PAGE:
... an assumption. In Harper they have again and again, as it were, illustrated the illustration, and they constitute for the artist a series of invitations, provocations and opportunities. They may be referred to without arrogance in support of the contention that the limits of this large movement, with all its new and rare refinement, are not ...
— Picture and Text - 1893 • Henry James

... regiment of Pappenheimer, did claim precedence of me on the ground of superiority of blood? On this I drew my glove across his face, not, mark ye, in anger, but as showing that I differed in some degree from his opinion. At which dissent he did at once offer to sustain his contention, but I, having read this subsection to him, did make it clear to him that we could not in honour settle the point until the Turk was chased from the city. So ...
— Micah Clarke - His Statement as made to his three Grandchildren Joseph, - Gervas and Reuben During the Hard Winter of 1734 • Arthur Conan Doyle

... denounced. Ephial'tes, the friend and spokesman of Pericles, directed all the force of the popular opinion against this venerable senate; and at length, though not openly assisted by Pericles, who took no prominent part in the contention, that influential statesman succeeded in crippling its functions and ...
— Mosaics of Grecian History • Marcius Willson and Robert Pierpont Willson

... woman. Without this reciprocity there can be no civilization worthy of the name. Lord Dawson suggested that there should be added to the clauses of marriage in the Prayer Book "the complete realization of the love of this man and this woman one for another," and in support of his contention declared that sex love between husband and wife—apart from parenthood—was something to prize and cherish for its own sake. The Lambeth Conference, he remarked, "envisaged a love invertebrate and joyless," whereas, in his view, natural passion in wedlock was not a thing ...
— The Pivot of Civilization • Margaret Sanger

... of this carnal mind as in any sense a monster. We have said he may be high-toned, virtuous, and pure. The plant is not a monster because it is dead to the voice of the bird; nor is he a monster who is dead to the voice of God. The contention at present simply ...
— Natural Law in the Spiritual World • Henry Drummond

... spirited man knowingly marry a woman who considered him so incompetent; hence, instead of being a blessing, much labor and expense accrue to those who desire to avail themselves of their benefit; and such a step often induces the most bitter contention. ...
— History of Woman Suffrage, Volume I • Elizabeth Cady Stanton, Susan B. Anthony, and Matilda Joslyn Gage

... philosopher, and the merits of his famous novel, "Caleb Williams," have been for more than a century the subject of extreme divergencies of judgment among critics. "The first systematic anarchist," as he is called by Professor Saintsbury, aroused bitter contention with his writings during his own lifetime, and his opponents have remained so prejudiced that even the staid bibliographer Allibone, in his "Dictionary of English Literature," a place where one would think the most flagitious author safe from animosity, ...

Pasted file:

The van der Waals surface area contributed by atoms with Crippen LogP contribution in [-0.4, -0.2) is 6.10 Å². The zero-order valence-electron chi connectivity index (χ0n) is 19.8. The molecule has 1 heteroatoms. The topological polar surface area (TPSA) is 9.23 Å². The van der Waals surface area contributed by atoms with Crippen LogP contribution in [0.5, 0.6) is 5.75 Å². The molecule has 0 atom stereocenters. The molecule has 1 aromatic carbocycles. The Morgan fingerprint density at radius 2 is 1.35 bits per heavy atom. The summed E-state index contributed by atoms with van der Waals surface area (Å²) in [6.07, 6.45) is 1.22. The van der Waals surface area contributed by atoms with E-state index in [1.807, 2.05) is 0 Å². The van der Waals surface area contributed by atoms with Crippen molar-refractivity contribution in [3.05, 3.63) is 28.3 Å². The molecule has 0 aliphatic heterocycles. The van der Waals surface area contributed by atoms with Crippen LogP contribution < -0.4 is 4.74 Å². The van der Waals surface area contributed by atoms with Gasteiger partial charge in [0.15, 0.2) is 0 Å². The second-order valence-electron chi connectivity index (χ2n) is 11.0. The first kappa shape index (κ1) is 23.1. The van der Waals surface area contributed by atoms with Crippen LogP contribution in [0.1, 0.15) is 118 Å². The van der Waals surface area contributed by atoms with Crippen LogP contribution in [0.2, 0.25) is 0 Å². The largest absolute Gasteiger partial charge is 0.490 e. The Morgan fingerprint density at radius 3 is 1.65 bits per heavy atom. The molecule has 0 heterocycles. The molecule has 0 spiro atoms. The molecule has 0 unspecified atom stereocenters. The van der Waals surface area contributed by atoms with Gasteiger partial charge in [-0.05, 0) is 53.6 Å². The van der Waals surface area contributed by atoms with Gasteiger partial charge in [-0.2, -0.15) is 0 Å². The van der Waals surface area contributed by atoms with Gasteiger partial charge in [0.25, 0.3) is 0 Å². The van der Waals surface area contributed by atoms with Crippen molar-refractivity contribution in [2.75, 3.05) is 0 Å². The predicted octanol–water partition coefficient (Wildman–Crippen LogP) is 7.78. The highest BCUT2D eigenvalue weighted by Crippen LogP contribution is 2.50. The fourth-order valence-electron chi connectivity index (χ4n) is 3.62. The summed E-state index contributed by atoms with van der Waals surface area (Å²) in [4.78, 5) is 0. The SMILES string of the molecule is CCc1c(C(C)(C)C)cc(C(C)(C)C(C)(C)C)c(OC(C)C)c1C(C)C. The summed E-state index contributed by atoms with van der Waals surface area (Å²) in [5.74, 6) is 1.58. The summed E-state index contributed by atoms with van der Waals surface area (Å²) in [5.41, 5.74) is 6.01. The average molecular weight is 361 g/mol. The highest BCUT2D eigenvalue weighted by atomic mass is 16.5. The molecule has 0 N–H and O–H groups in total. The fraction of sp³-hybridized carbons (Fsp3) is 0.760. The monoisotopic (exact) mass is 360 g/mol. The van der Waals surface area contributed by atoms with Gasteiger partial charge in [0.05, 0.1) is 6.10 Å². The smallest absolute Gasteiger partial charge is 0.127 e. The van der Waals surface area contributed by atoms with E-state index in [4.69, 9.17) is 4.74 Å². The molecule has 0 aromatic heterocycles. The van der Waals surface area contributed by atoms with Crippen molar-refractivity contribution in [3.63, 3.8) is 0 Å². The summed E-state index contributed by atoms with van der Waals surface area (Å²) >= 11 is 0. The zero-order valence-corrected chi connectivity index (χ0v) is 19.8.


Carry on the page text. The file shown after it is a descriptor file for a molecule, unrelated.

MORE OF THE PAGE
— Caleb Williams - Things As They Are • William Godwin

... General began to enquire diligently of the actions of Master Thomas Doughty, and found them not to be such as he looked for, but tending rather of contention or mutiny, or some other disorder, whereby, without redress, the success of the voyage might greatly have been hazarded. Whereupon the company was called together and made acquainted with the particulars of the ...
— Sir Francis Drake's Famous Voyage Round the World • Francis Pretty

... Abbey dramatists they do. These dramatists have been more resolutely native, in fact, many of them, than the national dramatists of other countries have been, of France and Germany to-day, of the Spain or the England of the Renaissance. It would seem idle to be saying this were not the contention being raised all the time by certain patriotic groups of Irishmen in America as well as in Ireland that the new drama is not a native drama. It is, as a matter of fact, no less natively Irish than the Elizabethan drama is natively ...
— Irish Plays and Playwrights • Cornelius Weygandt

... Carpaccio has been lately identified as a pupil of Lazzaro Bastiani, who had a school in Venice, and the recent attribution to this painter of the "Doge before the Madonna," in the National Gallery, gives some countenance to the contention that he was held to be of great excellence ...
— The Venetian School of Painting • Evelyn March Phillipps

... there is granted to us the realization of our thoughts. There are also the well-tempered soups, Prepared beforehand, with the ingredients rightly proportioned. By these offerings we invite his presence, without a word, Without (unseemly) contention (among the worshippers). He will bless us with the eyebrows of longevity, With the grey hair and wrinkled ...